The government is going to buy surplus electricity generated from the solar irrigation system to increase the use of renewable energy. To this end, a pilot project has already been successfully run at Poradaho in Kustia. Bright Green Energy Foundation (BGEF) implemented the project supported by Sustainable and Renewable Energy Development Authority (SREDA) and UNDP. Solar E. Technology provided technical support of the project.
Official sources said, SREDA has prepared a draft guideline for grid integration of solar irrigation pumps. After finalization of the guideline, the power distribution company will buy excess electricity from solar irrigation systems. As a result the solar irrigation system will be more popular.
When asked, BGEF Chairman, Dipal C Barua told Bangladesh Post “We have successfully implemented the country’s first grid integration of solar irrigation pump of our existing solar irrigation project with a capacity of 24.5 kilowatt (KW) in Kushtia on November 9. We are observing it. If we get support from the government, we will implement the new system in more projects.” Dipal, also President of Bangladesh Solar and Renewable Energy Association, said it is a good initiative to promote the use of renewable energy. Under this system, both the consumers and the government will be benefited.
“It is not always necessary to irrigate cropland. But the solar system continues to generate electricity in the presence of sunlight. Ultimately, the electricity gets wasted during that time. Therefore, we can use this excess electricity for various purposes to get more commercial benefits of the Solar Irrigation System. However, these pump operators also require support to make the venture commercially viable,” he continued.
Dipal further said, the excess electricity is being added to the national grid of REB. They proposed to buy the electricity from us at bulk rate. But the electricity tariff is not finalised as yet. The project was commissioned by Ahmedul Kabir Upal, Project Engineer of Solar E. Technology. He told Bangladesh Post `We have successfully introduced the new system in the country. It’s a big achievement. Currently, an average, 75 unit (kilowatt per hour) of electricity is being added to the national grid per day from the system. It will be increased in summer.’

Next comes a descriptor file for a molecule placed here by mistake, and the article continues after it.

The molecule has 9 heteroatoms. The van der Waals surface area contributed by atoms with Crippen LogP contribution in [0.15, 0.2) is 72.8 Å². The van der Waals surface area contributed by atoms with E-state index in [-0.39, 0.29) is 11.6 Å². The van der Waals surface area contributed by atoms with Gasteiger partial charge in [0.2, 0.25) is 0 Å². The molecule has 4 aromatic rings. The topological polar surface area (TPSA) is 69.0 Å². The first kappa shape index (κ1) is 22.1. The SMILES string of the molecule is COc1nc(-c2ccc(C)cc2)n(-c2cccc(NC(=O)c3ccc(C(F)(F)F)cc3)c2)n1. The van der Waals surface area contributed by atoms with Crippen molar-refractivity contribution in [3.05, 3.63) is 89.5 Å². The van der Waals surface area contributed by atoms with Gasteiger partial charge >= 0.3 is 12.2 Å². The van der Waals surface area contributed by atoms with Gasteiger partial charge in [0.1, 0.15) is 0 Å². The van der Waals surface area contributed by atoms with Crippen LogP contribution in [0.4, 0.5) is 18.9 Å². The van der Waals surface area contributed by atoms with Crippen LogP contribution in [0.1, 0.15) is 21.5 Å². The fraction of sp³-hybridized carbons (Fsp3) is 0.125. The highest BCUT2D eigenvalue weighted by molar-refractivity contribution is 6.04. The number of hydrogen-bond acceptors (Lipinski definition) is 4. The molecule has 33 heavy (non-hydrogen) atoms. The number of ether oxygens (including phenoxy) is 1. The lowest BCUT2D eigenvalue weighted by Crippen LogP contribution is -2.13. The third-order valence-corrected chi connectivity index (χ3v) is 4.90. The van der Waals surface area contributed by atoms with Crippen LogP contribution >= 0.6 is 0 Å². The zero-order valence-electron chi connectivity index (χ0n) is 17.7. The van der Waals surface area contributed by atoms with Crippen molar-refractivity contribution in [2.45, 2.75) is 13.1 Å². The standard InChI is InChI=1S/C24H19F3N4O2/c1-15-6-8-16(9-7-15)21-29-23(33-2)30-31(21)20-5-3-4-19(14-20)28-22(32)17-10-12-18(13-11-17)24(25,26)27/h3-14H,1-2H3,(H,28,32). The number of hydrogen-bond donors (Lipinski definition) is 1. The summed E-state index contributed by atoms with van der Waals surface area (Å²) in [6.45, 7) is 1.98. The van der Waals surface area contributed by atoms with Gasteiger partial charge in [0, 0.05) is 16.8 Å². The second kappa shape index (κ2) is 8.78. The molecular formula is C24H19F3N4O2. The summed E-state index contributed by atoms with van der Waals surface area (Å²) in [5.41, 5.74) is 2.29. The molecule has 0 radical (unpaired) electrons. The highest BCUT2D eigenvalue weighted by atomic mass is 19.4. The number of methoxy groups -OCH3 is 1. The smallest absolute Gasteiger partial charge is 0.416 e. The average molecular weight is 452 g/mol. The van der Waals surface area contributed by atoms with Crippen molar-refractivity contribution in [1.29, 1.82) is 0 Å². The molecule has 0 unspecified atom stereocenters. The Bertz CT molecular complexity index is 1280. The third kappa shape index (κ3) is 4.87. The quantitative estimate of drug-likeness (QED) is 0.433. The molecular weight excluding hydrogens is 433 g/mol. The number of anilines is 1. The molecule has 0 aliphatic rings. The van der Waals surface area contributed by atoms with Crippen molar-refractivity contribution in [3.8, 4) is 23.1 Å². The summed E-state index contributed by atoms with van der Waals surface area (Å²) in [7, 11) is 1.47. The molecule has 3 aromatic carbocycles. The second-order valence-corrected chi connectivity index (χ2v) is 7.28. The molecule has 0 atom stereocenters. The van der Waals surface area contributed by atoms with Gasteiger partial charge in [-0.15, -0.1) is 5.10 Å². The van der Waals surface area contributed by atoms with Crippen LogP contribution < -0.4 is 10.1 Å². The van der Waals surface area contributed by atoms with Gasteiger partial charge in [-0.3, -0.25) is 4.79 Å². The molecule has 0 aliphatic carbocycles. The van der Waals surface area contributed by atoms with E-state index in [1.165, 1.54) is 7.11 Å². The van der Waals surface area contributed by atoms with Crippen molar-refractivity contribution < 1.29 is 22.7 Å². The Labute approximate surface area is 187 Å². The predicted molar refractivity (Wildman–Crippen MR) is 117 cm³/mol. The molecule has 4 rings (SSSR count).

Of late, the government has introduced the net-metering policy to buy electricity from the people’s rooftop solar system. Under the system, the people, who use electricity from the grid, can adjust their bills through an exchange arrangement by a special meter. Md Helal Uddin, additional secretary of the Power Division and Chairman of SREDA earlier told Bangladesh Post ‘Prime Minister Sheikh Hasina announced that Bangladesh wants to generate 100 percent electricity from renewable energy by 2050. We have already taken various initiatives to promote renewable energy’.
Power Division officials said solar-based irrigation projects are innovative and environment-friendly solution to the agro-based economy of Bangladesh. The project is gaining popularity day by day. More than one thousand projects have already been taken. The government wants to go for more solar-irrigation projects in an effort to prevent the negative impact on the environment and help the farmers as well.
Solar irrigation systems reduce dependency on fossil fuels and demand for electricity from the national grid during irrigation season. The programme also reduces carbon emission and at the same time saves millions in foreign currency. State-owned Infrastructure Development Company Limited (IDCOL) has now set a target of installing 50,000 solar irrigation pumps by 2025. Some NGOs and private organisations are installing and supervising the pumps. The World Bank, KfW, GPOBA, JICA, USAID, ADB and BCCRF are supporting this initiative.
Power Division and IDCOL sources said, the government has initiated several initiatives to reduce agricultural costs. Solar Irrigation Pump costs less than one fourth of the cost of diesel pump for irrigation. A solar pump can provide continuous irrigation water for more than 20 years. It’s run by sunlight. So there is no fuel cost. The irrigation cost for 1 bigha land under solar pump is Tk 2,500 to Tk 3,000, which is less than 1,000 to 1,800 taka compared to that of the diesel pump.
According to officials at Sreda, the country currently has around 1.34 million diesel-operated irrigation pumps covering 3.4 million hectares of land. The government is aiming to replace these diesel-operated pumps with solar ones that will ensure 150MW of energy generation from the irrigation sector.
The entrepreneurs have to invest only 15 percent of the total cost of the Solar Irrigation Pump project. The IDCOL provides remaining 85 percent of the project cost. Of this, 50 percent will be provided in grants and 35 percent in simple-term loan at 6 percent interest which will have to be paid in 10 years.